According to the market research company Mintel, "anti-aging" was out this year and "healthy aging" was in. In stores, co-ops, and markets, and on menus countywide, we saw more products that support health from the inside out, targeting the brain, bone, joint, muscle, heart, and eye health, as well as reduced inflammation. Interest grew in "nootropics," such as chocolate and coffee, now infused with turmeric and medicinal mushrooms to improve cognitive function.
Alternatives to milk, flour, and anything else people have decided is "bad for you" abound, including oat milk—a new non-dairy favorite—and tapioca and cassava flour. Maybe you can thank the pegans out there for all of these fabulous alternatives. The new hot diet is both paleo and vegan. Pegan! Get it?
In SLO County, these healthy trends became evident at the co-ops and small market grab 'n' go sections. Locally-grown, organic produce from farmers you know was on every menu, and entirely organic storefronts popped up, like Sheila Kearns Chocolate & Confections, Pagnol at 3rd Street Bakery, and Etto Pastificio.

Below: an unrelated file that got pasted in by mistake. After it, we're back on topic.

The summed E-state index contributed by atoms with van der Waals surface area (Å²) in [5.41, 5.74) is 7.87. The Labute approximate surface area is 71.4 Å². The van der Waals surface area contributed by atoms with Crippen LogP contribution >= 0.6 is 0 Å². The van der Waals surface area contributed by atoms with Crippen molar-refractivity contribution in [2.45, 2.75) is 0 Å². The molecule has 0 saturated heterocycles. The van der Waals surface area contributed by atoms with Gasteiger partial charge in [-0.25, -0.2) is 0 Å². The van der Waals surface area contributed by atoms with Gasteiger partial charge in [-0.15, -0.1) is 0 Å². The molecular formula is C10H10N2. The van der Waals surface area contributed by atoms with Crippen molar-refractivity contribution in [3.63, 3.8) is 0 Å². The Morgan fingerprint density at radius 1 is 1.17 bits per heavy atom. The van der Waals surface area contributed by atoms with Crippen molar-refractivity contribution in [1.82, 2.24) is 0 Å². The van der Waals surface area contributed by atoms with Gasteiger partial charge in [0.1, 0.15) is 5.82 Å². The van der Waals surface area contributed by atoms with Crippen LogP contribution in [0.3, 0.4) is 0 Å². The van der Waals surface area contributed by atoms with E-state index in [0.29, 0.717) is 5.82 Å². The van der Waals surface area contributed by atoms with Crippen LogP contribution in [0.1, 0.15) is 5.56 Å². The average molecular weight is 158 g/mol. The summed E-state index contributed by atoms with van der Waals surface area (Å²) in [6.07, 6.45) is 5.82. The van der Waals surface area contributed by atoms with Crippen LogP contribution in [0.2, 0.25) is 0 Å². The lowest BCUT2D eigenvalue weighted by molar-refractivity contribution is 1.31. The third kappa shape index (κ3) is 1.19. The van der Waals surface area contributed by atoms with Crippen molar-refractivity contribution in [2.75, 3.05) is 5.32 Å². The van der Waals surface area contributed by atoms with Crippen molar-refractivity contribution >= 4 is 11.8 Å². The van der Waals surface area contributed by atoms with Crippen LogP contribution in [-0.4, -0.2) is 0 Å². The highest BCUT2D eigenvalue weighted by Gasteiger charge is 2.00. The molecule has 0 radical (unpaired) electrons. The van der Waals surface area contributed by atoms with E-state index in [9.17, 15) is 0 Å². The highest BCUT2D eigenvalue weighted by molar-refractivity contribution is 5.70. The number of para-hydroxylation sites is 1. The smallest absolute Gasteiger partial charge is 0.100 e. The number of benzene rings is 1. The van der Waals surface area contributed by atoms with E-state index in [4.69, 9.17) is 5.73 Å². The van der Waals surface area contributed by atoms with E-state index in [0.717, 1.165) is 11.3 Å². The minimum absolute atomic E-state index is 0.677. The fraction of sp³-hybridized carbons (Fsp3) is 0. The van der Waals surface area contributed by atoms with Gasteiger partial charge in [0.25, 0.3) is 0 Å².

2019 was the year of the noshing table. Charcuterie board classes were wildly popular, and wine tasting and food events around town all began serving entire spreads of artistically curated "grazing" tables with imported and local cheeses, cured meats, olives, baguettes, and crackers. It's always been a thing in highfalutin circles, but these bites became a mainstream phenomenon. A highlight from the New Times' holiday party was a delicious large spread from Cured and Cultivated in Paso.
4. Nice fats
- File Photo By Beth Giuffre
- NEIGHBORS IN FOOD Knowing your local farmer, rancher, butcher, chocolatier, baker, beekeeper, and winemaker has been a trend in 2019, particularly in SLO County. Rock Front Ranch off Highway 166 gives out tastes of its honey at the Talley Farm Stand opening over the summer.